Dir/sc: Justin Kelly. US, 2016. 92 mins.

King Cobra

Justin Kelly’s King Cobra bears the distinction of being the first optimistic black comedy set in the world of gay porn production that’s also extremely classy. Currently screening in the Tribeca festival’s Midnight section, it’s a movie of such wit and daring that it could transcend its LGBT appeal to become a crossover hit, though it’s unlikely to accrue the box office of Boogie Nights (1998), Paul Thomas Anderson’s celebrated evocation of late-1970s straight porn filmmaking.

Part of the fun is anticipating when the parallel stories will converge

Despite the softening of cultural attitudes towards porn as a result of its increased consumption via the internet, its creators are still regarded as deviants by moral guardians and their broad constituency. Since King Cobra builds to a murder motivated by greed, Kelly scarcely whitewashes the gay porn industry’s murky vibe, but he also refuses to pass judgment on its practitioners’ lust, even when their objects of desire are actors who are barely legal.

Kelly deftly accords the milieu a normalizing jauntiness through Tim Kvasnosky’s effervescent electronic score and hilariously banal small talk about clothes and food; a mainstream sheen that counters the visual seediness of such Silicone Valley biopics as Rated X (2000) and Wonderland (2003); and the casting of four erstwhile Young Hollywood stars. Standouts as introverted and extroverted gay “daddy” figures respectively, Christian Slater and James Franco – the latter a producer of the project and a driving force behind it – are gamely joined by Alicia Silverstone and Molly Ringwald. Each actress plays a naïve woman blindsided by the realization that she has a close relative working in porn.

This quartet provides excellent support for flamboyant turns as preening gay starlets by lead actor Garrett Clayton and fellow TV tween heartthrob (and acclaimed photographer) Keegan Allen.

King Cobra is Kelly’s follow-up to his auspicious debut I Am Michael, which stars Franco as a gay activist who renounces his homosexuality for religious reasons and explores the pressures gay men face in maintaining their identities. Those in the new film have no such worries. Inspired by a 2015 true crime exposé written by Andrew E. Stoner and Peter A. Conway, it follows the wayward progress of Sean Paul Lockhart (Clayton), a Justin Bieber lookalike from San Diego, who is first seen narcissistically auditioning on a couch at the laughably suburban Pennsylvanian home of gay porn entrepreneur Stephen (Slater).

Sean reluctantly becomes the lonely producer’s boy-toy and, under his nom de porn Brent Corrigan, is guided to stardom in a series of cheaply-staged hook-up movies released under Stephen’s Cobra Video rubric in the mid-2000s. Some of them co-star the grounded Mikey (Spencer Lofranco), who becomes Sean’s sometime lover and encourages his ambition to work as a “legit” actor-director (a goal the real Lockhart is achieving).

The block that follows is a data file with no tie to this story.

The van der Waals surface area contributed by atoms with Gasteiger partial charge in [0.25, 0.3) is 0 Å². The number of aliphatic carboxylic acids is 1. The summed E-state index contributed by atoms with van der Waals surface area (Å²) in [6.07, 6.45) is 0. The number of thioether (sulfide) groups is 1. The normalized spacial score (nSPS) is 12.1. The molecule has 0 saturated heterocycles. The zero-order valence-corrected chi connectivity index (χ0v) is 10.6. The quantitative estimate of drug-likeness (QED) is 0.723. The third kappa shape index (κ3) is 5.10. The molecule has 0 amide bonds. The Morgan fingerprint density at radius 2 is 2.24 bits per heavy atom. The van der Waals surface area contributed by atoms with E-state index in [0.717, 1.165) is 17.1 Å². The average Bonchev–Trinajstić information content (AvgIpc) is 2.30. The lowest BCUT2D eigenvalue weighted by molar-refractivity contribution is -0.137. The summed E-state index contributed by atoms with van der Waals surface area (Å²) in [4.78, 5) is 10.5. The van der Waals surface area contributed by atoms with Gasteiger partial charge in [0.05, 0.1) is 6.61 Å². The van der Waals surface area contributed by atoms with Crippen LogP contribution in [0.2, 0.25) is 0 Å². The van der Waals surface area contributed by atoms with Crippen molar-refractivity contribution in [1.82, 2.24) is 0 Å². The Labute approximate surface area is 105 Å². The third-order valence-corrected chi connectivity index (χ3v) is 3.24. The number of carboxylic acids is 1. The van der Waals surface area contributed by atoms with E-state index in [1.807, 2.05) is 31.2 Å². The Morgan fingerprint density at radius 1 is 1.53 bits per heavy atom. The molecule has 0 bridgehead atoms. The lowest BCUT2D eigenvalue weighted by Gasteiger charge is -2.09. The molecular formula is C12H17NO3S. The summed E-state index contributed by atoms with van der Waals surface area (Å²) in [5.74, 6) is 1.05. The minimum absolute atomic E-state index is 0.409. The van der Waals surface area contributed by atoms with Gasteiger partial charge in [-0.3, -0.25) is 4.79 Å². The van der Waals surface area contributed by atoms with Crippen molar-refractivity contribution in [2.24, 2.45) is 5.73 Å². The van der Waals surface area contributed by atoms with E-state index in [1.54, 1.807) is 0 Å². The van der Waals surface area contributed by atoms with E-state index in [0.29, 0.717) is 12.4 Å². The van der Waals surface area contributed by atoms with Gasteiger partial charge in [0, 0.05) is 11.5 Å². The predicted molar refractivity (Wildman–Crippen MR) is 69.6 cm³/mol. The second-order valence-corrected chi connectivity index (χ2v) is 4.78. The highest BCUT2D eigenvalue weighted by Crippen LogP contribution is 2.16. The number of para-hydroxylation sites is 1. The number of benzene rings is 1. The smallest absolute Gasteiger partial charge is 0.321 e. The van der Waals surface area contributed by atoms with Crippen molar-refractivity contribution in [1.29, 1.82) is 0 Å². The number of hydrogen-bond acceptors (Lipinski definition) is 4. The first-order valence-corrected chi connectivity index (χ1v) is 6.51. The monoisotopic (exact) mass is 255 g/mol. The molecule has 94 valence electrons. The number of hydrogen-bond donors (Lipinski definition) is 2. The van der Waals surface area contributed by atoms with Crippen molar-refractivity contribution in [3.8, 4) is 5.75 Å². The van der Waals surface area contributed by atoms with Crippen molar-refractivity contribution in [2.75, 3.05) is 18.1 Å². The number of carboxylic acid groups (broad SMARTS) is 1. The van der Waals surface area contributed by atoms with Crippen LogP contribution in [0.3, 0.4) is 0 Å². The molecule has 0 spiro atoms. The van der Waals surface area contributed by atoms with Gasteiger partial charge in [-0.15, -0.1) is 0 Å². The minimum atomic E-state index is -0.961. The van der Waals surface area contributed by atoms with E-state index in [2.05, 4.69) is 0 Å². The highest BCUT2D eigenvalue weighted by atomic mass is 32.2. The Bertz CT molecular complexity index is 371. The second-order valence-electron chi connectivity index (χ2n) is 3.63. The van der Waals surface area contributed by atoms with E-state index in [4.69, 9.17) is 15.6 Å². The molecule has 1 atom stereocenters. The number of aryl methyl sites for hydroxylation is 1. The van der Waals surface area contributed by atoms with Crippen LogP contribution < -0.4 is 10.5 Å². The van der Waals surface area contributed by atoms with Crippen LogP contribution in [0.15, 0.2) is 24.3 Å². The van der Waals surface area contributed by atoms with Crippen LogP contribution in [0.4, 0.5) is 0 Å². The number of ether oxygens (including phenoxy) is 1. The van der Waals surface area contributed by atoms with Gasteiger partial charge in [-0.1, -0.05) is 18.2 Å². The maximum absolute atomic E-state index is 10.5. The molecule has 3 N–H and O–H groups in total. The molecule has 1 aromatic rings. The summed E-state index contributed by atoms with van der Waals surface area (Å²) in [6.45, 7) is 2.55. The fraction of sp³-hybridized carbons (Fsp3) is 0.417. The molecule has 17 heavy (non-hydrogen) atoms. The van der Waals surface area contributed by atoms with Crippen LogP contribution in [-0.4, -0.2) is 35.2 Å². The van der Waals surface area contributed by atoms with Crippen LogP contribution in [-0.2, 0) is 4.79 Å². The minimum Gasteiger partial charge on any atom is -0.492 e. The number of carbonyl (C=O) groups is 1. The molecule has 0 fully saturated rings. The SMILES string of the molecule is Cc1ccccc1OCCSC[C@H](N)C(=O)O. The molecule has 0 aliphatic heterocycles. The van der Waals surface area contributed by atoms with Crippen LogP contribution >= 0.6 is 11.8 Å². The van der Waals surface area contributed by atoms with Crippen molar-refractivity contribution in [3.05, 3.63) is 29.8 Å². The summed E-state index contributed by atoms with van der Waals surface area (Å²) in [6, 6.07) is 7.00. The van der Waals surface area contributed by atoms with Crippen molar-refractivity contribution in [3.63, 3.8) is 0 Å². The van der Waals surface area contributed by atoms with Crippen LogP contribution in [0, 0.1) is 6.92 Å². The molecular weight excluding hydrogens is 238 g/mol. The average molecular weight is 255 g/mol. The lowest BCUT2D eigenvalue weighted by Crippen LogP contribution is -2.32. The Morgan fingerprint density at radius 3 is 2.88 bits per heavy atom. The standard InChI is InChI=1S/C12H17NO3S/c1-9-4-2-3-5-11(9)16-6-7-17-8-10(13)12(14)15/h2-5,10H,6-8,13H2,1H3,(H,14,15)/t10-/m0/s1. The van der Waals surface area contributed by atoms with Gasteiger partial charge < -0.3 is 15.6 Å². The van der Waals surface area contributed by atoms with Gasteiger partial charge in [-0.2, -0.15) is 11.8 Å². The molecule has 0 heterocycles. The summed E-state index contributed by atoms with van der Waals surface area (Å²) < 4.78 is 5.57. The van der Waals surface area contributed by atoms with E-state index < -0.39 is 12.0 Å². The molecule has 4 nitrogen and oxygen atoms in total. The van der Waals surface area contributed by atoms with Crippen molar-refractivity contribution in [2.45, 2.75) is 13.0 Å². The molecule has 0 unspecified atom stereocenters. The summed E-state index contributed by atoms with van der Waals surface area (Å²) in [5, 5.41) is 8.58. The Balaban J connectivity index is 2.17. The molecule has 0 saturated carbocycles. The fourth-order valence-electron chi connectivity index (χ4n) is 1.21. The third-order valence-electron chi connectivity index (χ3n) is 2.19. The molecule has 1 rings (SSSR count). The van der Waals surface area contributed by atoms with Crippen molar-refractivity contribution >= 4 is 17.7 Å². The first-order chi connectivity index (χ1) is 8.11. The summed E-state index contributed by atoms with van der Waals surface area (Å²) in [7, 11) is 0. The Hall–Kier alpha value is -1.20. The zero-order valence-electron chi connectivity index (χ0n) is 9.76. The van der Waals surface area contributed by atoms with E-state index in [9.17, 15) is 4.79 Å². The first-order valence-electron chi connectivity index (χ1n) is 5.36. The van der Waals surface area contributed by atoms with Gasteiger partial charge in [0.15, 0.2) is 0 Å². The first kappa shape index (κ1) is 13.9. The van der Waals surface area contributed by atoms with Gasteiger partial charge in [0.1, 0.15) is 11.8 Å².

Kelly rapidly intercuts between Sean and Stephen’s fraught collaboration and the relatively harmonious one of Viper Boyz producer Joe (Franco), who is a lapsed Christian, and his co-producer, star, and boyfriend Harlow (Allen), who supplements their income as an escort. Their movies involve much sweaty coupling and sneering, boasting, and porn-speak. The lines between acting and being have blurred for Harlow who, emotionally damaged and dependent on Joe’s love, is dangerously unstable.

Part of the fun is anticipating when the parallel stories will converge. The impetus is Sean demanding from Stephen a raise from $1,500 to $10,000 per movie and then being made to clean the toilets. This prompts his cataclysmic revelation that he was underage when Stephen first filmed him – a thorny issue the movie ends up evading. 

The tongue-in-cheek sex scenes – bleary digital movie clips recall the good old days of VHS – are tame in comparison with those in Alain Guiraudie’s Stranger by the Lake, for example. In this day and age, there’s nothing in King Cobra to incense tolerant adult audiences. Filmed from the perpetrator’s perspective, the grisly murder is upsetting, however, given that the victim has been portrayed sympathetically. Kelly doesn’t exonerate the killer but directs his anger toward a family member whom, it’s disclosed, had raped him as a child. Though it mostly palliates its seriousness with humour, King Cobra alights on abuse, supposedly a shaping experience in many porn actors’ lives, as it works toward Sean’s liberation.     

Production companies: Yale Productions, SSS Entertainment, Rabbit Bandini Productions

Contact: Creative Artists Agency filmsales@caa.com

Producers: James Franco, Vince Jolivette, Jordan Yale Levine, Scott Levenson, Shaun Sanghani

Cinematographer: Benjamin Loeb

Editor: Joshua Raymond Lee

Production designer: Anastasia White

Music: Tim Kvasnosky

Main cast: James Franco, Christian Slater, Garrett Clayton, Keegan Allen, Alicia Silverstone, Molly Ringwald, Spencer Lofranco